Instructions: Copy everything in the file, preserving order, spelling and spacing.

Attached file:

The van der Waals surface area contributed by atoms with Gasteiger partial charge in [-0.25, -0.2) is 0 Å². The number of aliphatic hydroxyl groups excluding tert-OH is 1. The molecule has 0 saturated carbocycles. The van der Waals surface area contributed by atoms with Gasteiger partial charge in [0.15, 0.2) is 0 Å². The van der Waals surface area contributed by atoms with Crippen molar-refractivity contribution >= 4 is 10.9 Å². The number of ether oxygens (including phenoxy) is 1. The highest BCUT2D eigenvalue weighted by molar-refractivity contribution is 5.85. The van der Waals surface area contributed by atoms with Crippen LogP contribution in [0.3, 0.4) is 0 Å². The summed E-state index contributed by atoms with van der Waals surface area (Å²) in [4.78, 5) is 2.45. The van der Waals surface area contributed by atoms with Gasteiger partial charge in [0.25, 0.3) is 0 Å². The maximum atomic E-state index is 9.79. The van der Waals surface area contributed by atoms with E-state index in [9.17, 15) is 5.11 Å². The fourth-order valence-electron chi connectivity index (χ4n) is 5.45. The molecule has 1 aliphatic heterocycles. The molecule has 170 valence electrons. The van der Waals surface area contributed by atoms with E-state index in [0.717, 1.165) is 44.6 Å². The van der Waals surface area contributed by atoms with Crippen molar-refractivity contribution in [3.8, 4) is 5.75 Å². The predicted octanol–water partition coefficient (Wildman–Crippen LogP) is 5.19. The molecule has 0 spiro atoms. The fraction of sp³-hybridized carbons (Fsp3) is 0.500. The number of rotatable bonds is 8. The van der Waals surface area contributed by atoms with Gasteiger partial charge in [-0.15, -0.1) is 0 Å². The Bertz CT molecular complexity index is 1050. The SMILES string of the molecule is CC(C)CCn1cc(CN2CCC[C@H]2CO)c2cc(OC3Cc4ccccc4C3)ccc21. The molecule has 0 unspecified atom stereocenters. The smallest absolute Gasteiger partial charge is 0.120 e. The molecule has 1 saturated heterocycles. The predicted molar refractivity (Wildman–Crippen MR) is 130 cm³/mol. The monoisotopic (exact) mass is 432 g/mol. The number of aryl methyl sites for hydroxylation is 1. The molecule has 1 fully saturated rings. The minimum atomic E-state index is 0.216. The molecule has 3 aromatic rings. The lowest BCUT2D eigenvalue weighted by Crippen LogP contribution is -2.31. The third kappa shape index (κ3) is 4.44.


The van der Waals surface area contributed by atoms with Gasteiger partial charge in [-0.25, -0.2) is 0 Å². The number of aliphatic hydroxyl groups excluding tert-OH is 1. The molecule has 0 saturated carbocycles. The van der Waals surface area contributed by atoms with Gasteiger partial charge in [0.15, 0.2) is 0 Å². The van der Waals surface area contributed by atoms with Crippen molar-refractivity contribution >= 4 is 10.9 Å². The number of ether oxygens (including phenoxy) is 1. The highest BCUT2D eigenvalue weighted by molar-refractivity contribution is 5.85. The van der Waals surface area contributed by atoms with Crippen LogP contribution in [0.3, 0.4) is 0 Å². The summed E-state index contributed by atoms with van der Waals surface area (Å²) in [4.78, 5) is 2.45. The van der Waals surface area contributed by atoms with Gasteiger partial charge in [0.25, 0.3) is 0 Å². The maximum atomic E-state index is 9.79. The van der Waals surface area contributed by atoms with E-state index in [9.17, 15) is 5.11 Å². The fourth-order valence-electron chi connectivity index (χ4n) is 5.45. The molecule has 1 aliphatic heterocycles. The molecule has 170 valence electrons. The van der Waals surface area contributed by atoms with E-state index in [0.717, 1.165) is 44.6 Å². The van der Waals surface area contributed by atoms with Crippen molar-refractivity contribution in [3.8, 4) is 5.75 Å². The predicted octanol–water partition coefficient (Wildman–Crippen LogP) is 5.19. The molecule has 0 spiro atoms. The fraction of sp³-hybridized carbons (Fsp3) is 0.500. The number of rotatable bonds is 8. The van der Waals surface area contributed by atoms with Gasteiger partial charge in [-0.15, -0.1) is 0 Å². The Bertz CT molecular complexity index is 1050. The SMILES string of the molecule is CC(C)CCn1cc(CN2CCC[C@H]2CO)c2cc(OC3Cc4ccccc4C3)ccc21. The molecule has 0 unspecified atom stereocenters. The smallest absolute Gasteiger partial charge is 0.120 e. The molecule has 1 saturated heterocycles. The predicted molar refractivity (Wildman–Crippen MR) is 130 cm³/mol. The monoisotopic (exact) mass is 432 g/mol. The number of aryl methyl sites for hydroxylation is 1. The molecule has 1 fully saturated rings. The minimum atomic E-state index is 0.216. The molecule has 3 aromatic rings. The lowest BCUT2D eigenvalue weighted by Crippen LogP contribution is -2.31. The third kappa shape index (κ3) is 4.44.